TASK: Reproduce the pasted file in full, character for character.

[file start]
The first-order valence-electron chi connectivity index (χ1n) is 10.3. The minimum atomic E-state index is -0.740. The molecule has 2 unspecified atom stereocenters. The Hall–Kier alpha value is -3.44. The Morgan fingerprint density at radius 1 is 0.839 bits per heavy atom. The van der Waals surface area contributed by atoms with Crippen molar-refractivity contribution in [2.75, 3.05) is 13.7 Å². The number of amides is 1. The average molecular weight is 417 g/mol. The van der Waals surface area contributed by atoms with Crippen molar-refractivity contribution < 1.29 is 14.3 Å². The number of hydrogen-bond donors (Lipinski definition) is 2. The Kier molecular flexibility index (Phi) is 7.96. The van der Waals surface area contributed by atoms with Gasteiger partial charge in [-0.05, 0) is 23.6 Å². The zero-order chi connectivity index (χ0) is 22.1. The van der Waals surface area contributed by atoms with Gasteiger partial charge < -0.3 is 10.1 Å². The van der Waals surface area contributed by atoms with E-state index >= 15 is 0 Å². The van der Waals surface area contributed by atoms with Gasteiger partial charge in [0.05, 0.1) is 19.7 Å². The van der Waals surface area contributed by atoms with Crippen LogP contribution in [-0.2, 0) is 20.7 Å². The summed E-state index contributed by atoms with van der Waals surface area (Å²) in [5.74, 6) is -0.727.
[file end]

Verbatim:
The first-order valence-electron chi connectivity index (χ1n) is 10.3. The minimum atomic E-state index is -0.740. The molecule has 2 unspecified atom stereocenters. The Hall–Kier alpha value is -3.44. The Morgan fingerprint density at radius 1 is 0.839 bits per heavy atom. The van der Waals surface area contributed by atoms with Crippen molar-refractivity contribution in [2.75, 3.05) is 13.7 Å². The number of amides is 1. The average molecular weight is 417 g/mol. The van der Waals surface area contributed by atoms with Crippen molar-refractivity contribution < 1.29 is 14.3 Å². The number of hydrogen-bond donors (Lipinski definition) is 2. The Kier molecular flexibility index (Phi) is 7.96. The van der Waals surface area contributed by atoms with Gasteiger partial charge in [-0.05, 0) is 23.6 Å². The zero-order chi connectivity index (χ0) is 22.1. The van der Waals surface area contributed by atoms with Gasteiger partial charge < -0.3 is 10.1 Å². The van der Waals surface area contributed by atoms with E-state index >= 15 is 0 Å². The van der Waals surface area contributed by atoms with Gasteiger partial charge in [0.05, 0.1) is 19.7 Å². The van der Waals surface area contributed by atoms with Crippen LogP contribution in [-0.2, 0) is 20.7 Å². The summed E-state index contributed by atoms with van der Waals surface area (Å²) in [5.74, 6) is -0.727.